Gearing Up for the Holiday Rush (1,954 words)
"Whatever your methodology, you need someone skillful as a monitor," Kislik says, adding, "Intentionally disrupt your seating plan" and place a trainee between two senior reps in case she hits a snag along the way.
And what about automation of the call center through Web integration? The most important thing is to provide a variety of response mechanisms so that customers can interact with reps in whichever way is most comfortable, says Kislik.
Keep Them Motivated
Kislik says that "the in-season of a call center is often like an emergency room"; people are particularly subject to burn-out.
To keep your call center staff (particularly the beleaguered TSRs on the front line) stress-free, Kislik recommends keeping "a lot of arrows in the quiver." In other words, provide a variety of stress-relieving techniques. These can include frequent breaks, fun food, a nap room and stress-reducing techniques like stretching.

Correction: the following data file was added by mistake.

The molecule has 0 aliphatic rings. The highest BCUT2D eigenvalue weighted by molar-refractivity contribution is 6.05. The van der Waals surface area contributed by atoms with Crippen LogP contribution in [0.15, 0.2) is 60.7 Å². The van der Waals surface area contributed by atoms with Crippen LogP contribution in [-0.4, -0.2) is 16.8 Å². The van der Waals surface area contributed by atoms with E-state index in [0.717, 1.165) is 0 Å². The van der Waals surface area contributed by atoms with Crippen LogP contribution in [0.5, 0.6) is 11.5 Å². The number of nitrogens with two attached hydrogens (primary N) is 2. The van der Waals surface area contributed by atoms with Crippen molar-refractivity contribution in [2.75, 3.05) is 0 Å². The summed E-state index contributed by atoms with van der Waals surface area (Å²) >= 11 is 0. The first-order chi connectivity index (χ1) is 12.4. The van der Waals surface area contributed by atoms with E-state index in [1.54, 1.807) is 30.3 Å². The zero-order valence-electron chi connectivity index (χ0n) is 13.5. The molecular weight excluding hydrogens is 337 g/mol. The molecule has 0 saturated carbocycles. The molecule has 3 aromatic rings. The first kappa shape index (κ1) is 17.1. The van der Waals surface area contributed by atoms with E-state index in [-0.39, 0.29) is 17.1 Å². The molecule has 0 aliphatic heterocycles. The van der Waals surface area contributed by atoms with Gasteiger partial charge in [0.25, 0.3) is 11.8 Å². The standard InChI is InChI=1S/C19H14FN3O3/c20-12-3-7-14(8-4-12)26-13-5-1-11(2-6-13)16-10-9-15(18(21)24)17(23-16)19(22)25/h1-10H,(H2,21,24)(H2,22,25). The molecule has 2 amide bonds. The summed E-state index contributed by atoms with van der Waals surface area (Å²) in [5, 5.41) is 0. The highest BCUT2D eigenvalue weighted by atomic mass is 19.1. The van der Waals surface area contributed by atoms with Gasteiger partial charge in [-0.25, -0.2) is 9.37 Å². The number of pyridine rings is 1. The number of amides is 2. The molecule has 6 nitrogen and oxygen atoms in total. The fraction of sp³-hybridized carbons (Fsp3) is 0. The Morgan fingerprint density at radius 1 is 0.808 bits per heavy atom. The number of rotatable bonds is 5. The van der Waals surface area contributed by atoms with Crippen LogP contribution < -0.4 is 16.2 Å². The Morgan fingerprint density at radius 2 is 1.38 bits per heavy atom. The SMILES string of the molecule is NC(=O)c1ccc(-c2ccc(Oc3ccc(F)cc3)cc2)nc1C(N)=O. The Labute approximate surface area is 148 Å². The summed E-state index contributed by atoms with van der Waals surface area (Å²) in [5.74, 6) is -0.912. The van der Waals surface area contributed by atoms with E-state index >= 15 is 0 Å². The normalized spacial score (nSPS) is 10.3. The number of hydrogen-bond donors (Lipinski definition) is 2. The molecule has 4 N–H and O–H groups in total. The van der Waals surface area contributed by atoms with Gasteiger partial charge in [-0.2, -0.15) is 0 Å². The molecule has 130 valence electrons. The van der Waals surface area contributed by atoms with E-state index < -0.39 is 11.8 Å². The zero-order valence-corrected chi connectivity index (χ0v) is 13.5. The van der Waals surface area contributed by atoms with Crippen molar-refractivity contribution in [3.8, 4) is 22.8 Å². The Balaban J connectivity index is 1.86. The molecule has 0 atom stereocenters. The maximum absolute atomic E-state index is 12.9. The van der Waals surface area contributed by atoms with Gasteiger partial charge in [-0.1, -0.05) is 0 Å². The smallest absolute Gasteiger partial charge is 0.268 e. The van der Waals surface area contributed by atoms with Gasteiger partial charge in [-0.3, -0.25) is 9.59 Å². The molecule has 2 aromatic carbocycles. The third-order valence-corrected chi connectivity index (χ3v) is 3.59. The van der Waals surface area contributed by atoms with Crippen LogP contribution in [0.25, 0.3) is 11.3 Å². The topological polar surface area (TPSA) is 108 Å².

Lands' End customer service reps handle some 10,000 calls per hour and process around 100,000 orders daily during the holiday rush, yet the company has a solid reputation for keeping its workers satisfied and motivated. Fortune magazine's annual Top 100 Places to Work survey ranked Lands' End high among America's workplaces because it's able to retain employees in an industry plagued by high turn-over rates.
Some creative techniques the company has successfully employed include: "States Bingo" which awards reps for making sales all over the country; "peak points" of $1 each awarded to reps who arrive early to work, stay late or pick up an extra shift; stress-relieving massages; and other fun events like theme parties.
And although it seems basic, says Kislik, a key point in reducing stress is reducing fear: "Don't have supervisors walking around like it's Doomsday!"
Put the time in now, and your holiday retail season really will be the most wonderful time of the year.